m.2 PCIe SSD Failure Symptoms19 Apr 2018
I ran accross an interesting hardward failure the other day in a fairly new HP Elitebook, however, initially I didn’t even realize a hardware failure was the cause of the issues encountered. When booting the laptop it would sit on the “HP Sure Start” screen indefinitely, without even reaching the bios. My first thought was that something was buggered with the TPM module (which is responsible for the HP Sure Start screen ahead of the bios), but with no error message from the TPM and being unable to reach the bios, I started trying to hard reset things as best I could. After removing about 20 tiny screws from the back cover and prying it off I was able to reach the laptop’s main battery, as well as the cmos battery. After leaving the laptop completly unpowered for several minutes I tried booting again, but still hit the same dead end as before. At this point the only option left was to remove every module possible, including the system RAM, and see if I can even get some angry beeps from the bios about missing hardward. Success! With no RAM and no HDD the bios will at least beep at me that something is wrong. Now working backwards, I started with just the system RAM but no HDD, and voila, I get a bios complaining about no bootable disks, and the option to enter setup. Now even up to this point I still wasn’t convinced that the SSD was actually the problem, since the laptop was only a couple months old at this point. However, even after defaulting and resetting the bios and TPM several times, I still could not get past the HP Sure Start screen with the SSD in the laptop. After sending the machine to the HP repair depot my diagnosis was confirmed when they returned the machine with a new SSD replacement.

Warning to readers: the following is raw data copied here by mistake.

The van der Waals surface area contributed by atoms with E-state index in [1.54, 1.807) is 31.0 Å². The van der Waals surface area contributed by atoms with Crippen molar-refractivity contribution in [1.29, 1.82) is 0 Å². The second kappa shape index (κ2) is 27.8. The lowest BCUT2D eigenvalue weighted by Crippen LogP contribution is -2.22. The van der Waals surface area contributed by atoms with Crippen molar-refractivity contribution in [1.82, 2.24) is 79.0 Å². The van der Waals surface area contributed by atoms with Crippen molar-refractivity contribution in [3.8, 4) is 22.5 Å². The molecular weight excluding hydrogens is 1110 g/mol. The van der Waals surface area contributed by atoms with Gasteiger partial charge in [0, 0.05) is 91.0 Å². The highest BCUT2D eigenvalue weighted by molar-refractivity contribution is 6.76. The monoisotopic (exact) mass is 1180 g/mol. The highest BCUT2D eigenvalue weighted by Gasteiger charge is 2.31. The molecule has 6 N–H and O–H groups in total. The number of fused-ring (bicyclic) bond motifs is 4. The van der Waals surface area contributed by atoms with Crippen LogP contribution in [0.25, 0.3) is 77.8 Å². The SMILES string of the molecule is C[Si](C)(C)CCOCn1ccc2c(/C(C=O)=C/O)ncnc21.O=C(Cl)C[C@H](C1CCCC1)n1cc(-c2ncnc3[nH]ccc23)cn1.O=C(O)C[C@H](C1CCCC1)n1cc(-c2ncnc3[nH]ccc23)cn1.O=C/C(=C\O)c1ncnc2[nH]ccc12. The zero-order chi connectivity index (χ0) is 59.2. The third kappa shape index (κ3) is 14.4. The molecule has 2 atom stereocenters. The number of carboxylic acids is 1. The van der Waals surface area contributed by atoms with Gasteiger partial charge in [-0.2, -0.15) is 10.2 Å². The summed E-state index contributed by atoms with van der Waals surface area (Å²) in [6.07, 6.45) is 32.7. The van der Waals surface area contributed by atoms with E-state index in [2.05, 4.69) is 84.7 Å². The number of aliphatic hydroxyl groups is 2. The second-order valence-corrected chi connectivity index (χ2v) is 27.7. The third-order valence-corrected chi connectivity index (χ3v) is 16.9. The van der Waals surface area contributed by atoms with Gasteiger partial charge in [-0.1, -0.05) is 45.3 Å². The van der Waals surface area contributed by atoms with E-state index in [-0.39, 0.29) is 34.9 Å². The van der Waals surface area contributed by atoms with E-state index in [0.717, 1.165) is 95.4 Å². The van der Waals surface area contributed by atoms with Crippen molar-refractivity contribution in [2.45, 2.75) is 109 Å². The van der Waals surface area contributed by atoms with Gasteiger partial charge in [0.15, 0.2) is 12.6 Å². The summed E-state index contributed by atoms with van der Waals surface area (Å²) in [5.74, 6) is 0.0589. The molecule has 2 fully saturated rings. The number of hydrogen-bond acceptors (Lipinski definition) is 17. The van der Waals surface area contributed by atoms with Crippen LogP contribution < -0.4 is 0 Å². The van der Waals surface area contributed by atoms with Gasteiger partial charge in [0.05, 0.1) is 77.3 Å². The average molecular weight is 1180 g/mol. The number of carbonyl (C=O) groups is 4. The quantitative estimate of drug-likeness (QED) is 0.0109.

An interesting complication of these new PCIe based hard drives, if the controller on the drive fails you end up with a dead PCIe device, which the bios will hang on trying to initialise. This could make data recovery off these drives much more complicated since there’s no way to even attempt to read data off the drive if your bios can’t initialise the PCIe device, even if you have another drive to boot off of.